Vichy France

Vichy France, officially The French State (l'État français), was France during the regime of Marshal Philippe Pétain, during World War II, from the German victory in the Battle of France (July 1940) to the Allied liberation in August 1944. Following the defeat in June 1940, President Albert Lebrun appointed Marshal Pétain as Premier of France. After making peace with Germany, Pétain and his government voted to reorganize the discredited Third Republic into an authoritarian regime.

The newly formed French State maintained nominal sovereignty over the whole of French territory as defined by the Second Armistice at Compiègne. However, Vichy maintained full sovereignty only in the unoccupied southern Zone libre ("free zone"), while retaining limited authority in the Wehrmacht-occupied northern zone, the Zone occupée ("occupied zone"). The occupation was to be a provisional state of affairs pending the conclusion of the war in the west, which at the time appeared imminent. In November 1942, however, the Zone libre was also occupied, with Germany closely supervising all French officials.

Marshal Pétain collaborated with the German occupying forces in exchange for an agreement not to divide France between the Axis powers. Germany kept two million French soldiers in Germany as forced labourers to enforce its terms. Vichy authorities aided in the rounding-up of Jews and other "undesirables". At times in the colonies Vichy French military forces actively opposed the Allies. Despite its pro-Nazi policies, much of the French public initially supported the new government, seeing it as necessary to maintain a degree of French autonomy and territorial integrity.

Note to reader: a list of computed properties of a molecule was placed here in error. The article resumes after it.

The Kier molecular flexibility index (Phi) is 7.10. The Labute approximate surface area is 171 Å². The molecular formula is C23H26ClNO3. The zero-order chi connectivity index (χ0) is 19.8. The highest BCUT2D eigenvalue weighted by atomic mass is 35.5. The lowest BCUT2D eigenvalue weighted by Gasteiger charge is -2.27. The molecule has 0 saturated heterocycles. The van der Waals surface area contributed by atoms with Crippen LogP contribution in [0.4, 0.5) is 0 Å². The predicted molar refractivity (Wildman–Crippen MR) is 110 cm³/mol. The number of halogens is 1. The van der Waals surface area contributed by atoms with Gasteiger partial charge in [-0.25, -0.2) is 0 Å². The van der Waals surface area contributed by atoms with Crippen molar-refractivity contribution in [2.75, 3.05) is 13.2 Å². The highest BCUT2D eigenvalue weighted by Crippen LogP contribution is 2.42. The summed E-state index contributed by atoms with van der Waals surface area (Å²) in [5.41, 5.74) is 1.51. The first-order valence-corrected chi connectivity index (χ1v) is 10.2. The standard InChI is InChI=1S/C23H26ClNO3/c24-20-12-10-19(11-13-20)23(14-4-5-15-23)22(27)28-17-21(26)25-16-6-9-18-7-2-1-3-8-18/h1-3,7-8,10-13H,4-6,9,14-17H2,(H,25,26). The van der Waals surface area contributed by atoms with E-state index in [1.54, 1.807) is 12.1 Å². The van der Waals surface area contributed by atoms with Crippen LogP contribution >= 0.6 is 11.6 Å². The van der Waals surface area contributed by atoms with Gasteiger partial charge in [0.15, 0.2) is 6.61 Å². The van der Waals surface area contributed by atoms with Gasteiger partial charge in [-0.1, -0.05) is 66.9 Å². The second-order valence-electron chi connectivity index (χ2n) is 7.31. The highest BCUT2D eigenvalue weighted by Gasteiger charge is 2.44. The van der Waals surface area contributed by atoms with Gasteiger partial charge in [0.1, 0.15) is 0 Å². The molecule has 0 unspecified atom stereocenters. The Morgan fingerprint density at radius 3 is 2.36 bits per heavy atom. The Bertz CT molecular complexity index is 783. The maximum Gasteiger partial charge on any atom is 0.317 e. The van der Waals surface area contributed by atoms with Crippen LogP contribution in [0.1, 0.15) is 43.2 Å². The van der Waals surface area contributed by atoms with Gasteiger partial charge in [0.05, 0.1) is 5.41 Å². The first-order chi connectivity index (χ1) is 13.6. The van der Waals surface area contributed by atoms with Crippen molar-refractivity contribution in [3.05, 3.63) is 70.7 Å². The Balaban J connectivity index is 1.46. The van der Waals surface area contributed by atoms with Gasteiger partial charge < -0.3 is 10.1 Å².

The legitimacy of Vichy France and Pétain's leadership was constantly challenged by the exiled General Charles de Gaulle, based in London, who claimed to represent the legitimacy and continuity of the French nation. The overseas French colonies were originally under Vichy control, but it lost one after another to de Gaulle's Free French movement. Public opinion turned against the Vichy regime and the occupying German forces over time and resistance to them increased. Following the Allied invasion of France in June 1944, de Gaulle proclaimed the Provisional Government of the French Republic (GPRF).

Following France's liberation in summer 1944, most of the Vichy regime's leaders fled or were put on trial by the GPRF and a number were executed for treason. Thousands of collaborators were killed without trial by local Resistance forces. Pétain was sentenced to death for treason, but his sentence was commuted to life imprisonment. Only four senior Vichy officials were tried for crimes against humanity, although more were alleged to have participated in the deportation of Jews for extermination in concentration camps, abuses of prisoners and severe acts against members of the Resistance.